Leicester Chronicle – November 20th 1897
The Fatality at Griffydam
An inquest was held at the Waggon and Horses Inn, Griffydam, on Saturday evening, before Mr. Coroner Deane, touching the death of Benjamin Barton, a farmer of Gelscoe, near Breedon, which occurred on Friday as the result of injuries received on the previous Tuesday, by being run over by a cart laden with coal. P.C. Adcock identified the body, and said deceased was 55 years of age. Thomas Booth, landlord of the Travellers’ Rest, Griffydam, said the deceased called at his house at 3.45 on Tuesday, Nov. 9, in charge of a horse and cart laden with coal. He was with a collier named Hodges, and they left about five o’clock. When he drove away, deceased was standing on the shafts, leaning on the front of the cart, and he remarked that he should ride because his feet hurt him. About a quarter of an hour later, witness was told that he had been run over. Jonas Knight, a bricklayer, of Griffydam, stated that about 5.15 he was going to his field, and when near the Waggon and Horses, heard someone call out. He then saw a man who told him there had been an accident, and on getting into the road saw the deceased lying on his face. Witness raised him, and in reply to his questions, deceased said he did not know how he fell off. He said his horse was a fresh one, and had gone up the road. Assistance was obtained and deceased moved to Mr. Richards. Dr. Villiers of Osgathorpe, who was called in, deposed that the deceased’s right collar-bone, right shoulder-blade, and several of the ribs on the right side were broken.. The right lung had been injured by the broken ribs. Witness had attended the deceased till his death on Friday. He was conscious to the end, and told witness he was standing on the front of his cart, the horse was restive, and to steady himself he placed his hand upon the coal, which gave way, and he fell under the wheel. When witness first saw him he was perfectly sober. Death was due to exhaustion through injuries. – A verdict of "Accidental Death" was returned.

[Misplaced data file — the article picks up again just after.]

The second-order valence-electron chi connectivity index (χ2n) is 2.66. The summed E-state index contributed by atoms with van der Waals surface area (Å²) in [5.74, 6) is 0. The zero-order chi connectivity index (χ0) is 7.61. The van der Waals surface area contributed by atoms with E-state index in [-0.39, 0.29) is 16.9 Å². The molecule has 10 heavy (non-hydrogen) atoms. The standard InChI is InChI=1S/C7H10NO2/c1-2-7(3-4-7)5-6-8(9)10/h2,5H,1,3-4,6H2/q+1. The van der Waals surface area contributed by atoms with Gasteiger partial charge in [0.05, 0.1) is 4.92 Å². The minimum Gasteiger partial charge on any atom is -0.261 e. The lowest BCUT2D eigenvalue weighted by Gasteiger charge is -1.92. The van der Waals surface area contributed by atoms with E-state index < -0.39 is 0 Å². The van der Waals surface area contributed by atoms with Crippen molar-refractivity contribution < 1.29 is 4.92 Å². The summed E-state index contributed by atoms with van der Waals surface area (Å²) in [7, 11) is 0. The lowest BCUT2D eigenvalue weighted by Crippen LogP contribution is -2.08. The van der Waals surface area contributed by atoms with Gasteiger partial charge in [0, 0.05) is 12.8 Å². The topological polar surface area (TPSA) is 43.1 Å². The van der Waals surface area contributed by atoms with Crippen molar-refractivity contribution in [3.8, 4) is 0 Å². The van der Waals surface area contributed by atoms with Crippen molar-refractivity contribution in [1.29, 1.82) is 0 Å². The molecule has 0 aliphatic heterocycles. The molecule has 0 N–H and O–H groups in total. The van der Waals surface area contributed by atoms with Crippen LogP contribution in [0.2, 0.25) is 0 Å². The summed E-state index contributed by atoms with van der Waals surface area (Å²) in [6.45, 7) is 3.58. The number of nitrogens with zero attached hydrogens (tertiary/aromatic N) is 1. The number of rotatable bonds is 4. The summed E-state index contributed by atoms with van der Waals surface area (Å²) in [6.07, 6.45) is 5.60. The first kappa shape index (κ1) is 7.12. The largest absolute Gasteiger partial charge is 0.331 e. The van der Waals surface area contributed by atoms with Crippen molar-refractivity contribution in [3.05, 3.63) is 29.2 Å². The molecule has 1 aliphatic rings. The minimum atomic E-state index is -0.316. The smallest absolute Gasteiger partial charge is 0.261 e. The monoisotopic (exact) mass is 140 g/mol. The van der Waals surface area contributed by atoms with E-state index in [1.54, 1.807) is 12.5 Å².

Leicester Chronicle – August 27th 1898
Death from Convulsions
An inquest was held at the New Inn, Pegg’s Green, before Mr. Coroner Deane, on Friday, touching the death of Hilda Nellie Shakespeare, aged six months. The child had been in the care of the Grandmother, and on Tuesday, it was seized with convulsions. The grandmother carried it two miles to Dr. Crosby, of Osgathorpe, but the baby died on the way. On the medical evidence the jury found that the death was due to infantile convulsions.